The Accumulated IGP Metric Attribute for BGP
Author(s): James Uttaro, Rex Fernando, Pradosh Mohapatra, Eric Rosen
Routing protocols that have been designed to run within a single administrative domain ('IGPs') generally do so by assigning a metric to each link, and then choosing as the installed path between two nodes the path for which...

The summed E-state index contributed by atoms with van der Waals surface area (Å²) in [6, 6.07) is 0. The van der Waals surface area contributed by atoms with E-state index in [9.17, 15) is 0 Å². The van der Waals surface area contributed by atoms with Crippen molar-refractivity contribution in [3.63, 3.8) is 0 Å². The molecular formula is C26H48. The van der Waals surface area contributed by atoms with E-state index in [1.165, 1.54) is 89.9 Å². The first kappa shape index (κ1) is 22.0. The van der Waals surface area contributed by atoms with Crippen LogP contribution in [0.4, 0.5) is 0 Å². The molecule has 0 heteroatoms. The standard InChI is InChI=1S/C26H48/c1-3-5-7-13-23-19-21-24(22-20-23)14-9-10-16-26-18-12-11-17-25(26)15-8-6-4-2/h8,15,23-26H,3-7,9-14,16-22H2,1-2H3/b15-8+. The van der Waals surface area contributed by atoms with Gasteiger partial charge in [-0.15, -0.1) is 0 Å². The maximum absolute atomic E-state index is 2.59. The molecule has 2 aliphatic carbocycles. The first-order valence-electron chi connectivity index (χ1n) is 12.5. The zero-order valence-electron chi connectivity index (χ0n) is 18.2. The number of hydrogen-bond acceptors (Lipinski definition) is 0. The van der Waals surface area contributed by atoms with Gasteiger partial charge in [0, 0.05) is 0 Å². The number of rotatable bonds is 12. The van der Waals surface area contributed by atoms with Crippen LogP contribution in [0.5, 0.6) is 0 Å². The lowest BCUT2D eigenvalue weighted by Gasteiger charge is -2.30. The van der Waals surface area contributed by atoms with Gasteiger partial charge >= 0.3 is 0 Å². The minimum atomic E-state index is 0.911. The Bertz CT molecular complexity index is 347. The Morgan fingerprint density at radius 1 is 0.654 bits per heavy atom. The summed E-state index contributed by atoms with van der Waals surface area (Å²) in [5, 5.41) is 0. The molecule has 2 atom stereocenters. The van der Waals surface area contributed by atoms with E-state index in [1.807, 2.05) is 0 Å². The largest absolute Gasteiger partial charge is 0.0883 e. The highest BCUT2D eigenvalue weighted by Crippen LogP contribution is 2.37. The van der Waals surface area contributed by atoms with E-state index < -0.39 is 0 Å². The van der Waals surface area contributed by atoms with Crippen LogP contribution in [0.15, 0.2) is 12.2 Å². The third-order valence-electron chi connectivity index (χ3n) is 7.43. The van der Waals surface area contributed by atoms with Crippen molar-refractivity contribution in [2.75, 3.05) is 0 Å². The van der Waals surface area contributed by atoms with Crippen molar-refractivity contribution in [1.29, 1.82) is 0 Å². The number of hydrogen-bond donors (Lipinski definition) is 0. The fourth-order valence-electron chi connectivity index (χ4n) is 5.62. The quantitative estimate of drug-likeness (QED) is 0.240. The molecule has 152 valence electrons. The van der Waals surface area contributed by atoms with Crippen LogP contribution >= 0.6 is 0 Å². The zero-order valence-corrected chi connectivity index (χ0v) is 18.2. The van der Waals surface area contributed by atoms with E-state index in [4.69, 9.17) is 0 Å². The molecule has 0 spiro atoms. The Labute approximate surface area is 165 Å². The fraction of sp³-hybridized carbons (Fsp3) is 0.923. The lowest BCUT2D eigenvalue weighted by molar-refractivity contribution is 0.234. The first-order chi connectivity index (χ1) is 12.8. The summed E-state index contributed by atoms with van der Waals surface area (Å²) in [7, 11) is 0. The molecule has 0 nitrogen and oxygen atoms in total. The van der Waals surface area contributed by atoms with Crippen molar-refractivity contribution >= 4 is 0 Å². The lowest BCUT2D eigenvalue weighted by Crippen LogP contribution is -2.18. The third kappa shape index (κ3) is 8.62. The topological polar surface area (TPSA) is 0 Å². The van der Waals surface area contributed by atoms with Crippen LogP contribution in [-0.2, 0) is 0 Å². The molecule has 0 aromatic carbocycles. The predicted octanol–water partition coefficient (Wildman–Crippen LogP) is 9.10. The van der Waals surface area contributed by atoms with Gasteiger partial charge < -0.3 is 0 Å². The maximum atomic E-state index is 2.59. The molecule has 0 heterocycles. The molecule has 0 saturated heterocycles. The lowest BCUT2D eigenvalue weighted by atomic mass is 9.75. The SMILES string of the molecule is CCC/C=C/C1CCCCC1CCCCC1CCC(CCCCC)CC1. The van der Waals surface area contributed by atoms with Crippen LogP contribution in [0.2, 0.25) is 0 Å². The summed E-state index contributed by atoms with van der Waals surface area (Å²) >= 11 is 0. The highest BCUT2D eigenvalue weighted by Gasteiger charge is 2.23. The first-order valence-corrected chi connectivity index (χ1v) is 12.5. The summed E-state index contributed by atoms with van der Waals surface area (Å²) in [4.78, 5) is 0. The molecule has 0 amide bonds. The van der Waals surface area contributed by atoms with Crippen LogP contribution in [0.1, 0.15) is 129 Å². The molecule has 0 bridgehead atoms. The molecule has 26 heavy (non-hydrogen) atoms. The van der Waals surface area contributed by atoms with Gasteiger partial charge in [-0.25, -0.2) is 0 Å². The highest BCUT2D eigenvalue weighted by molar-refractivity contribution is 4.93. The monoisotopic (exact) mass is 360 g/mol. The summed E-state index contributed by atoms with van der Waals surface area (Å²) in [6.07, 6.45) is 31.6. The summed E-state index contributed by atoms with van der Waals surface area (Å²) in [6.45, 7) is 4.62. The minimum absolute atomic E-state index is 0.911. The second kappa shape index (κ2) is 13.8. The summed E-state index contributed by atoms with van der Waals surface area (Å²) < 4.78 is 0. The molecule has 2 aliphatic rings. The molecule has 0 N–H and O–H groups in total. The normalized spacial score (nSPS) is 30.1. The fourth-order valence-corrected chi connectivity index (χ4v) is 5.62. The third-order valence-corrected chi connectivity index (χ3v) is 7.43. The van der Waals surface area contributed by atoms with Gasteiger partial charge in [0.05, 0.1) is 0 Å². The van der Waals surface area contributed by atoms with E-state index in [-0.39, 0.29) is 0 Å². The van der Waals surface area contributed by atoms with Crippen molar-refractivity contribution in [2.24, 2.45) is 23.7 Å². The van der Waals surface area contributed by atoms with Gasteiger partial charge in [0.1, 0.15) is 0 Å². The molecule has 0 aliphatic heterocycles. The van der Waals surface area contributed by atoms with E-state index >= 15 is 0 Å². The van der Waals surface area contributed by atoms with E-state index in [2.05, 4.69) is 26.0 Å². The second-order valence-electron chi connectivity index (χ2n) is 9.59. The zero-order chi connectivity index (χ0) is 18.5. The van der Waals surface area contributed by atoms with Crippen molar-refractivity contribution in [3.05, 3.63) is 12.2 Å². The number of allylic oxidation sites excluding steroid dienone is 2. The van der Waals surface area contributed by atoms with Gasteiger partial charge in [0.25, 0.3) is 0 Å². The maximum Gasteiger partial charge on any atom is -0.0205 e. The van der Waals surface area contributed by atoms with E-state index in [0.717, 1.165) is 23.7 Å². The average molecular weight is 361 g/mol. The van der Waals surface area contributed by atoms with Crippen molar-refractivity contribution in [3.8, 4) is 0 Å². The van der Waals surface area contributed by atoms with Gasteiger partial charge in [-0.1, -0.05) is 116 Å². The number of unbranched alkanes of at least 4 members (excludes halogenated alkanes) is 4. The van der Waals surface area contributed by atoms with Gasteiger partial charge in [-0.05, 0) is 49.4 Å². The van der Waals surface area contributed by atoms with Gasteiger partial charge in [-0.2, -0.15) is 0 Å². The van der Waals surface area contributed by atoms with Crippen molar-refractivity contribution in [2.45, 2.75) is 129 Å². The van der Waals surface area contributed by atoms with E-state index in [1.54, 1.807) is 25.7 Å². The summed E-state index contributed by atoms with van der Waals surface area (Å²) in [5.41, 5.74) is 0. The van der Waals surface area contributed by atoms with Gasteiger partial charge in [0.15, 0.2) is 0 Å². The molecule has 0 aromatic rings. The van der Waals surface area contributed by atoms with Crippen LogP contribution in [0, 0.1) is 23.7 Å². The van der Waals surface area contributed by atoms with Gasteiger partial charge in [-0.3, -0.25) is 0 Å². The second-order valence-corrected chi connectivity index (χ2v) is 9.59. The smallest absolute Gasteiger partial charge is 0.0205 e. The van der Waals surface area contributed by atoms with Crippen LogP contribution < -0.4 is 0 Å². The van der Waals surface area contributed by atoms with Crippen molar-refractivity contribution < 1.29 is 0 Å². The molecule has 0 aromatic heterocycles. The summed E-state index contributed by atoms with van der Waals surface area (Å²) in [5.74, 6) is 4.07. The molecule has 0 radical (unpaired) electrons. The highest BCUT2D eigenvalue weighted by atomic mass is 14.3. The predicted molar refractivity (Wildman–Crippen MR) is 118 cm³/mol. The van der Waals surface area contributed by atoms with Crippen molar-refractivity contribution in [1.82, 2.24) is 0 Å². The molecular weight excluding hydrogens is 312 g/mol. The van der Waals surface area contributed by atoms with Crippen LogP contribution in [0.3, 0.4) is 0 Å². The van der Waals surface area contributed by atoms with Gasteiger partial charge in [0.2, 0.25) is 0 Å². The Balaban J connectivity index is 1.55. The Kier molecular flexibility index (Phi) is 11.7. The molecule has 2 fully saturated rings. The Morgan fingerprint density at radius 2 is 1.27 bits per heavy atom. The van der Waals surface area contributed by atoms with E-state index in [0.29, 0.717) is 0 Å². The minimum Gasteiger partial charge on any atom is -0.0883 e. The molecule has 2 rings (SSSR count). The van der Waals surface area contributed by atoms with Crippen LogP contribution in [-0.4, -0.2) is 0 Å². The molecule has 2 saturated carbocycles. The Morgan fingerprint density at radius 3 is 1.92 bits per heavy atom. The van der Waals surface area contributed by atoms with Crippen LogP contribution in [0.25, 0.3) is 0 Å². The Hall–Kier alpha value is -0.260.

Network Working Group Pradosh Mohapatra Internet Draft Rex Fernando Intended Status: Proposed Standard Eric C. Rosen Expires: May 27, 2013 Cisco Systems, Inc. James Uttaro ATT November 27, 2012 The Accumulated IGP Metric Attribute for BGP draft-ietf-idr-aigp-09.txt Abstract Routing protocols that have been designed to run within a single administrative domain ("IGPs") generally do so by assigning a metric to each link, and then choosing as the installed path between two nodes the path for which the total distance (sum of the metric of each link along the path) is minimized. BGP, designed to provide routing over a large number of independent administrative domains ("autonomous systems"), does not make its path selection decisions through the use of a metric. It is generally recognized that any attempt to do so would incur significant scalability problems, as well as inter-administration coordination problems. However, there are deployments in which a single administration runs several contiguous BGP networks. In such cases, it can be desirable, within that single administrative domain, for BGP to select paths based on a metric, just as an IGP would do. The purpose of this document is to provide a specification for doing so. Status of this Memo This Internet-Draft is submitted to IETF in full conformance with the provisions of BCP 78 and BCP 79. Internet-Drafts are working documents of the Internet Engineering Task Force (IETF), its areas, and its working groups. Note that other groups may also distribute working documents as Internet- Drafts. Internet-Drafts are draft documents valid for a maximum of six months and may be updated, replaced, or obsoleted by other documents at any time. It is inappropriate to use Internet-Drafts as reference Mohapatra, et al. [Page 1] Internet Draft draft-ietf-idr-aigp-09.txt November 2012 material or to cite them other than as "work in progress." The list of current Internet-Drafts can be accessed at http://www.ietf.org/ietf/1id-abstracts.txt. The list of Internet-Draft Shadow Directories can be accessed at http://www.ietf.org/shadow.html. Copyright and License Notice Copyright (c) 2012 IETF Trust and the persons identified as the document authors. All rights reserved. This document is subject to BCP 78 and the IETF Trust's Legal Provisions Relating to IETF Documents (http://trustee.ietf.org/license-info) in effect on the date of publication of this document. Please review these documents carefully, as they describe your rights and restrictions with respect to this document. Code Components extracted from this document must include Simplified BSD License text as described in Section 4.e of the Trust Legal Provisions and are provided without warranty as described in the Simplified BSD License. Mohapatra, et al. [Page 2] Internet Draft draft-ietf-idr-aigp-09.txt November 2012 Table of Contents 1 Specification of requirements ......................... 3 2 Introduction .......................................... 3 3 AIGP Attribute ........................................ 5 3.1 Applicability Restrictions and Cautions ............... 6 3.2 Restrictions on Sending/Receiving ..................... 6 3.3 Creating and Modifying the AIGP Attribute ............. 7 3.3.1 Originating the AIGP Attribute ........................ 7 3.3.2 Modifications by the Originator ....................... 8 3.3.3 Modifications by a Non-Originator ..................... 8 4 Decision Process ...................................... 10 4.1 When a Route has an AIGP Attribute .................... 10 4.2 When the Route to the Next Hop has an AIGP attribute .. 11 5 Deployment Considerations ............................. 12 6 IANA Considerations ................................... 12 7 Security Considerations ............................... 12 8 Acknowledgments ....................................... 12 9 Authors' Addresses .................................... 13 10 Normative References .................................. 13 11 Informative References ................................ 14 1. Specification of requirements The key words "MUST", "MUST NOT", "REQUIRED", "SHALL", "SHALL NOT", "SHOULD", "SHOULD NOT", "RECOMMENDED", "MAY", and "OPTIONAL" in this document are to be interpreted as described in [RFC2119]. 2. Introduction There are many routing protocols that have been designed to run within a single administrative domain. These are known collectively as "Interior Gateway Protocols" (IGPs). Typically, each link is assigned a particular "metric" value. The path between two nodes can then be assigned a "distance", which is the sum of the metrics of all the links that belong to that path. An IGP selects the "shortest" (minimal distance) path between any two nodes, perhaps subject to the constraint that if the IGP provides multiple "areas", it may prefer the shortest path within an area to a path that traverses more than one area. Typically the administration of the network has some Mohapatra, et al. [Page 3] Internet Draft draft-ietf-idr-aigp-09.txt November 2012 routing policy which can be approximated by selecting shortest paths in this way. BGP, as distinguished from the IGPs, was designed to run over an arbitrarily large number of administrative domains ("autonomous systems", or "ASes") with limited coordination among the various administrations. BGP does not make its path selection decisions based on a metric; there is no such thing as an "inter-AS metric". There are two fundamental reasons for this: - The distance between two nodes in a common administrative domain may change at any time due to events occurring in that domain. These changes are not propagated around the Internet unless they actually cause the border routers of the domain to select routes with different BGP attributes for some set of address prefixes. This accords with a fundamental principle of scaling, viz., that changes with only local significance must not have global effects. If local changes in distance were always propagated around the Internet, this principle would be violated. - A basic principle of inter-domain routing is that the different administrative domains may have their own policies, which do not have to be revealed to other domains, and which certainly do not have to be agreed to by other domains. Yet the use of inter-AS metric in the Internet would have exactly these effects. There are, however, deployments in which a single administration runs a network which has been sub-divided into multiple, contiguous ASes, each running BGP. There are several reasons why a single administrative domain may be broken into several ASes (which, in this case, are not really "autonomous".) It may be that the existing IGPs do not scale well in the particular environment; it may be that a more generalized topology is desired than could be obtained by use of a single IGP domain; it may be that a more finely grained routing policy is desired than can be supported by an IGP. In such deployments, it can be useful to allow BGP to make its routing decisions based on the IGP metric, so that BGP chooses the "shortest" path between two nodes, even if the nodes are in two different ASes within that same administrative domain. We will refer to the set of ASes in a common administrative domain as an "AIGP Administrative Domain". There are in fact some implementations that already do something like this, using BGP's MULTI_EXIT_DISC (MED) attribute to carry a value based on IGP metrics. However, that doesn't really provide IGP-like "shortest path" routing, as the BGP decision process gives priority to other factors, such as the AS_PATH length. Also, the standard procedures for use of the MED do not ensure that the IGP metric is Mohapatra, et al. [Page 4] Internet Draft draft-ietf-idr-aigp-09.txt November 2012 properly accumulated so that it covers all the links along the path. In this document, we define a new optional, non-transitive BGP attribute, called the "Accumulated IGP Metric Attribute", or "AIGP attribute", and specify the procedures for using it. The specified procedures prevent the AIGP attribute from "leaking out" past an AIGP administrative domain boundary into the Internet. The specified procedures also ensure that the value in the AIGP attribute has been accumulated all along the path from the destination, i.e., that the AIGP attribute does not appear when there are "gaps" along the path where the IGP metric is unknown. 3. AIGP Attribute The AIGP Attribute is an optional non-transitive BGP Path Attribute. The attribute type code for the AIGP Attribute is 26. The value field of the AIGP Attribute is defined here to be a set of elements encoded as "Type/Length/Value" (i.e., a set of "TLVs"). Each such TLV is encoded as shown in Figure 1. 0 1 2 3 0 1 2 3 4 5 6 7 8 9 0 1 2 3 4 5 6 7 8 9 0 1 2 3 4 5 6 7 8 9 0 1 +-+-+-+-+-+-+-+-+-+-+-+-+-+-+-+-+-+-+-+-+-+-+-+-+-+-+-+-+-+-+-+-+ | Type | Length | | +-+-+-+-+-+-+-+-+-+-+-+-+-+-+-+-+-+-+-+-+-+-+-+-+ | ~ ~ | Value | +-+-+-+-+-+-+-+-+-+-+-+-+-+-+-+-+-+-+-+.......................... AIGP TLV Figure 1 - Type: A single octet encoding the TLV Type. Only type 1, "AIGP TLV", is defined in this document. - Length: Two octets encoding the length in octets of the TLV, including the type and length fields. The length is encoded as an unsigned binary integer. (Note that the minimum length is 3, indicating that no value field is present.) Mohapatra, et al. [Page 5] Internet Draft draft-ietf-idr-aigp-09.txt November 2012 - A value field containing zero or more octets. This document defines only a single such TLV, the "AIGP TLV". The AIGP TLV is encoded as follows: - Type: 1 - Length: 11 - Accumulated IGP Metric. The value field of the AIGP TLV is always 8 bytes long. IGP metrics are frequently expressed as 4-octet values, and this ensures that the AIGP attribute can be used to hold the sum of an arbitrary number of 4-octet values. 3.1. Applicability Restrictions and Cautions This document only considers the use of the AIGP attribute in networks where each router uses tunneling of some sort to deliver a packet to its BGP next hop. Use of the AIGP attribute in networks that do not use tunneling is outside the scope of this document. If a Route Reflector supports the AIGP attribute, but some of its clients do not, then the routing choices that result may not all reflect the intended routing policy. 3.2. Restrictions on Sending/Receiving An implementation that supports the AIGP attribute MUST support a per-session configuration item, AIGP_SESSION, that indicates whether the attribute is enabled or disabled for use on that session. - The default value of AIGP_SESSION, for EBGP sessions, MUST be "disabled". - The default value of AIGP_SESSION, for IBGP and confederation- EBGP sessions, MUST be "enabled." The AIGP attribute MUST NOT be sent on any BGP session for which AIGP_SESSION is disabled. If an AIGP attribute is received on a BGP session for which AIGP_SESSION is disabled, the attribute MUST be treated exactly as if it were an unrecognized non-transitive attribute. That is, "it MUST be quietly ignored and not passed along to other BGP peers" (see Mohapatra, et al. [Page 6] Internet Draft draft-ietf-idr-aigp-09.txt November 2012 [BGP], section 5). 3.3. Creating and Modifying the AIGP Attribute 3.3.1. Originating the AIGP Attribute An implementation that supports the AIGP attribute MUST support a configuration item, AIGP_ORIGINATE, that enables or disables its creation and attachment to routes. The default value of AIGP_ORIGINATE MUST be "disabled". A BGP speaker MUST NOT add the AIGP attribute to any route whose path leads outside the "AIGP administrative domain" to which the BGP speaker belongs. It may be added only to routes that satisfy one of the following conditions: - The route is a static route that is being redistributed into BGP - The route is an IGP route that is being redistributed into BGP - The route is an IBGP-learned route whose AS_PATH attribute is empty. - The route is an EBGP-learned route whose AS_PATH contains only ASes that are in the same AIGP Administrative Domain as the BGP speaker. A BGP speaker R MUST NOT add the AIGP attribute to any route for which R does not set itself as the next hop. It SHOULD be possible to set AIGP_ORIGINATE to "enabled for the routes of a particular IGP that are redistributed into BGP" (where "a particular IGP" might be "OSPF" or "ISIS"). Other policies determining when and whether to originate an AIGP attribute are also possible, depending on the needs of a particular deployment scenario. When originating an AIGP attribute for a BGP route to address prefix P, the value of the attribute is set according to policy. There are a number of useful policies, some of which are in the following list: - When a BGP speaker R is redistributing into BGP an IGP route to address prefix P, the IGP will have computed a "distance" from R to P. This distance MAY be assigned as the value of AIGP attribute. Mohapatra, et al. [Page 7] Internet Draft draft-ietf-idr-aigp-09.txt November 2012 - A BGP speaker R may be redistributing into BGP a static route to address prefix P, for which a "distance" from R to P has been configured. This distance MAY be assigned as the value of AIGP attribute. - A BGP speaker R may have received and installed a BGP-learned route to prefix P, with next hop N. Or it may be redistributing a static route to P, with next hop N. Then: * If R has an IGP route to N, the IGP-computed distance from R to N MAY be used as the AIGP attribute value of the route to P. * If R has a BGP route to N, and an AIGP attribute value has been computed for that route (see section 3.3.3), that value MAY be used as the AIGP attribute value of the route to P. 3.3.2. Modifications by the Originator If BGP speaker R is the originator of the AIGP attribute of prefix P, and at some point the "distance" from R to P changes, R SHOULD issue a new BGP update containing the new value of the AIGP attribute. (Here we use the term "distance" to refer to whatever value the originator assigns to the AIGP attribute, however it is computed; see section 3.3.1.) However, if the difference between the new distance and the distance advertised in the AIGP attribute is less than a configurable threshold, the update MAY be suppressed. 3.3.3. Modifications by a Non-Originator Suppose a BGP speaker R1 receives a route with an AIGP attribute whose value is A, and a Next Hop whose value is R2. Suppose also that R1 is about to redistribute that route on a BGP session that is enabled for sending/receiving the attribute. If R1 does not change the Next Hop of the route, then R1 MUST NOT change the AIGP attribute value of the route. If R1 changes the Next Hop of the route from R2 to R1, and if R1's route to R2 is an IGP-learned route, or a static route that does not require recursive next hop resolution, then R1 must increase the value of the AIGP attribute by adding to A the distance from R1 to R2. This distance is either the IGP-computed distance from R1 to R2, or some value determined by policy. However, A MUST be increased by a non-zero amount. Mohapatra, et al. [Page 8] Internet Draft draft-ietf-idr-aigp-09.txt November 2012 Note that if R1 and R2 above are EBGP neighbors, and there is a direct link between them on which no IGP is running, then when R1 changes the next hop of a route from R2 to R1, the AIGP metric value MUST be increased by a non-zero amount. The amount of the increase SHOULD be such that it is properly comparable to the IGP metrics. E.g., if the IGP metric is a function of latency, then the amount of the increase should be a function of the latency from R1 to R2. If R1 changes the Next Hop of the route from R2 to R1, and if R1's route to R2 is a BGP-learned route, or a static route that requires recursive next hop resolution, then the AIGP attribute value needs to be increased in several steps, according to the following procedure. (Note that this procedure is ONLY used when recursive next hop resolution is needed.) 1. Let Xattr be the new AIGP attribute value. 2. Initialize Xattr to A. 3. Set the XNH to R2. 4. Find the route to XNH. 5. If the route to XNH does not require recursive next hop resolution, get the distance D from R1 to XNH. (Note that this condition cannot be satisfied the first time through this procedure.) If D is above a configurable threshold, set the AIGP attribute value to Xattr+D. If D is below a configurable threshold, set the AIGP attribute value to Xattr. In either case, exit this procedure. 6. If the route to XNH is a BGP-learned route, and the route does NOT have an AIGP attribute, then exit this procedure and do not pass on any AIGP attribute. 7. If the route to XNH is a BGP-learned route, and the route has an AIGP attribute value of Y, then set Xattr=Xattr+Y, and set XNH to the next hop of this route. (The intention here is that Y is the AIGP value of the route as it was received by R1, without having been modified by R1.) 8. Go to step 4. The AIGP value of a given route depends on (a) the AIGP values of all the next hops that are recursively resolved during this procedure, and (b) the IGP distance to any next hop that is not recursively resolved. Any change due to (a) in any of these values MUST trigger a new AIGP computation for that route. Whether a change due to (b) Mohapatra, et al. [Page 9] Internet Draft draft-ietf-idr-aigp-09.txt November 2012 triggers a new AIGP computation depends upon whether the change in IGP distance exceeds a configurable threshold. If the AIGP attribute is carried across several ASes, each with its own IGP domain, it is clear that these procedures are unlikely to give a sensible result if the IGPs are different (e.g., some OSPF and some IS-IS), or if the meaning of the metrics is different in the different IGPs (e.g., if the metric represents bandwidth in some IGP domains but represents latency in others). These procedures also are unlikely to give a sensible result if the metric assigned to inter-AS BGP links (on which no IGP is running) or to static routes is not comparable to the IGP metrics. All such cases are outside the scope of the current document. 4. Decision Process Support for the AIGP attribute involves several modifications to the tie breaking procedures of the BGP "phase 2" decision described in [BGP], section 188.8.131.52. These modifications are described below in sections 4.1 and 4.2. In some cases, the BGP decision process may install a route without executing any tie breaking procedures. This may happen, e.g., if only one route to a given prefix has the highest degree of preference (as defined in [BGP] section 9.1.1). In this case, the AIGP attribute is not considered. In other cases, some routes may be eliminated before the tie breaking procedures are invoked, e.g., routes with AS-PATH attributes indicating a loop, or routes with unresolvable next hops. In these cases, the AIGP attributes of the eliminated routes are not considered. 4.1. When a Route has an AIGP Attribute Assuming that the BGP decision process invokes the tie breaking procedures, the procedures in this section MUST be executed BEFORE any of the tie breaking procedures described in [BGP] section 184.108.40.206 are executed. If any routes have an AIGP attribute, remove from consideration all routes that do not have an AIGP attribute. If router R is considering route T, where T has an AIGP attribute, Mohapatra, et al. [Page 10] Internet Draft draft-ietf-idr-aigp-09.txt November 2012 - then R must compute the value A, defined as follows: set A to the sum of (a) T's AIGP attribute value and (b) the IGP distance from R to T's next hop. - remove from consideration all routes that are not tied for the lowest value of A. 4.2. When the Route to the Next Hop has an AIGP attribute Suppose that a given router R1 is comparing two BGP-learned routes, such that either: - the two routes have equal AIGP attribute values, or else - neither of the two routes has an AIGP attribute. The BGP decision process as specified in [BGP] makes use, in its tie breaker procedures, of "interior cost", defined as follows: "interior cost of a route is determined by calculating the metric to the NEXT_HOP for the route using the Routing Table." Suppose route T has a next hop of N. We modify the notion of the "interior cost" from node R1 to node N as follows: - Let R2 be the BGP next hop of the route to N, after all recursive resolution of the next hop is done. Let m be the IGP distance (or in the case of a static route, the configured distance) from R1 to R2. - If the installed route to N has an AIGP attribute, set A to the AIGP value of the route to N, computing the AIGP value of the route according to the procedure of section 3.3.3. - If the installed route to N does not have an AIGP value, set A to 0. - The "interior cost" of route T is the quantity A+m. Mohapatra, et al. [Page 11] Internet Draft draft-ietf-idr-aigp-09.txt November 2012 5. Deployment Considerations Using the AIGP attribute to achieve a desired routing policy will be more effective if each BGP speaker can use it to choose from among multiple routes. Thus is it highly recommended that the procedures of [BESTEXT] and [ADDPATH] be used in conjunction with the AIGP Attribute. If a Route Reflector does not pass all paths to its clients, then it will tend to pass the paths for which the IGP distance from the Route Reflector itself to the next hop is smallest. This may result in a non-optimal choice by the clients. 6. IANA Considerations IANA has assigned the codepoint 26 in the "BGP Path Attributes" registry to the AIGP attribute. IANA shall create a registry for "BGP AIGP Attribute Types". The type field consists of a single octet, with possible values from 0 to 255. The allocation policy for this field is to be "Standards Action with Early Allocation". Type 1 should be defined as "AIGP", and should refer to this document. 7. Security Considerations The spurious introduction, though error or malfeasance, of an AIGP attribute, could result in the selection of paths other than those desired. Improper configuration on both ends of an EBGP connection could result in an AIGP attribute being passed from one service provider to another. This would likely result in an unsound selection of paths. 8. Acknowledgments The authors would like to thank Waqas Alam, Rajiv Asati, Clarence Filsfils, Robert Raszuk, Yakov Rekhter, Eric Rosenberg, Samir Saad, John Scudder, and Shyam Sethuram for their input. Mohapatra, et al. [Page 12] Internet Draft draft-ietf-idr-aigp-09.txt November 2012 9. Authors' Addresses Rex Fernando Cisco Systems, Inc. 170 Tasman Drive San Jose, CA 95134 Email: email@example.com Pradosh Mohapatra Cisco Systems, Inc. 170 Tasman Drive San Jose, CA 95134 Email: firstname.lastname@example.org Eric C. Rosen Cisco Systems, Inc. 1414 Massachusetts Avenue Boxborough, MA, 01719 Email: email@example.com James Uttaro AT&T 200 S. Laurel Avenue Middletown, NJ 07748 Email: firstname.lastname@example.org 10. Normative References [BGP], "A Border Gateway Protocol 4 (BGP-4)", Y. Rekhter, T. Li, S. Hares, RFC 4271, January 2006. Mohapatra, et al. [Page 13] Internet Draft draft-ietf-idr-aigp-09.txt November 2012 11. Informative References [ADDPATH] "Fast Connectivity Restoration Using BGP Add-Path", P. Mohapatra, R. Fernando, C. Filsfils, R. Raszuk, draft-pmohapat-idr- fast-conn-restore-02.txt, October 2011. [BESTEXT], "Advertisement of the Best External Route in BGP", P. Marques, R. Fernando, E. Chen, P. Mohapatra, H. Gredler, draft-ietf- idr-best-external-05.txt, January 2012. [RFC2119] "Key words for use in RFCs to Indicate Requirement Levels.", S. Bradner, March 1997. Mohapatra, et al. [Page 14]